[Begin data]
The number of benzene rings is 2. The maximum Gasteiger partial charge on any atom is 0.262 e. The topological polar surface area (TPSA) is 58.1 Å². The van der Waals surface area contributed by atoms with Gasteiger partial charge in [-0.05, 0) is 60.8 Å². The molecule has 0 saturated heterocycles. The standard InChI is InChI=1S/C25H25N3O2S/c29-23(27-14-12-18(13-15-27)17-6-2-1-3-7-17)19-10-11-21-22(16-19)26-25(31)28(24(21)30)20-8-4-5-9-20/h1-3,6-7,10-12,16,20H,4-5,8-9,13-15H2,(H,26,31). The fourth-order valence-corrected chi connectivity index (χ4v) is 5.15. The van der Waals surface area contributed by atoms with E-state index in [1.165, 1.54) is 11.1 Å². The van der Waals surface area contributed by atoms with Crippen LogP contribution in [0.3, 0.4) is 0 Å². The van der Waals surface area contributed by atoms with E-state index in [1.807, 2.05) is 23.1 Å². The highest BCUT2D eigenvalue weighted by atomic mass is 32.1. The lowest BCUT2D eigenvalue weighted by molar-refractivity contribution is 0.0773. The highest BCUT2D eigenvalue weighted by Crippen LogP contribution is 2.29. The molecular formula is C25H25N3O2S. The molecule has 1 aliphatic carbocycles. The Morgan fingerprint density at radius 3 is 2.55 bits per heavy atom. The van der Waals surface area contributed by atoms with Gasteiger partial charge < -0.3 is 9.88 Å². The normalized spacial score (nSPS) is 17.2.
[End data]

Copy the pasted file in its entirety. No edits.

The number of benzene rings is 2. The maximum Gasteiger partial charge on any atom is 0.262 e. The topological polar surface area (TPSA) is 58.1 Å². The van der Waals surface area contributed by atoms with Gasteiger partial charge in [-0.05, 0) is 60.8 Å². The molecule has 0 saturated heterocycles. The standard InChI is InChI=1S/C25H25N3O2S/c29-23(27-14-12-18(13-15-27)17-6-2-1-3-7-17)19-10-11-21-22(16-19)26-25(31)28(24(21)30)20-8-4-5-9-20/h1-3,6-7,10-12,16,20H,4-5,8-9,13-15H2,(H,26,31). The fourth-order valence-corrected chi connectivity index (χ4v) is 5.15. The van der Waals surface area contributed by atoms with E-state index in [1.165, 1.54) is 11.1 Å². The van der Waals surface area contributed by atoms with Crippen LogP contribution in [0.3, 0.4) is 0 Å². The van der Waals surface area contributed by atoms with E-state index in [1.807, 2.05) is 23.1 Å². The highest BCUT2D eigenvalue weighted by atomic mass is 32.1. The lowest BCUT2D eigenvalue weighted by molar-refractivity contribution is 0.0773. The highest BCUT2D eigenvalue weighted by Crippen LogP contribution is 2.29. The molecular formula is C25H25N3O2S. The molecule has 1 aliphatic carbocycles. The Morgan fingerprint density at radius 3 is 2.55 bits per heavy atom. The van der Waals surface area contributed by atoms with Gasteiger partial charge < -0.3 is 9.88 Å². The normalized spacial score (nSPS) is 17.2.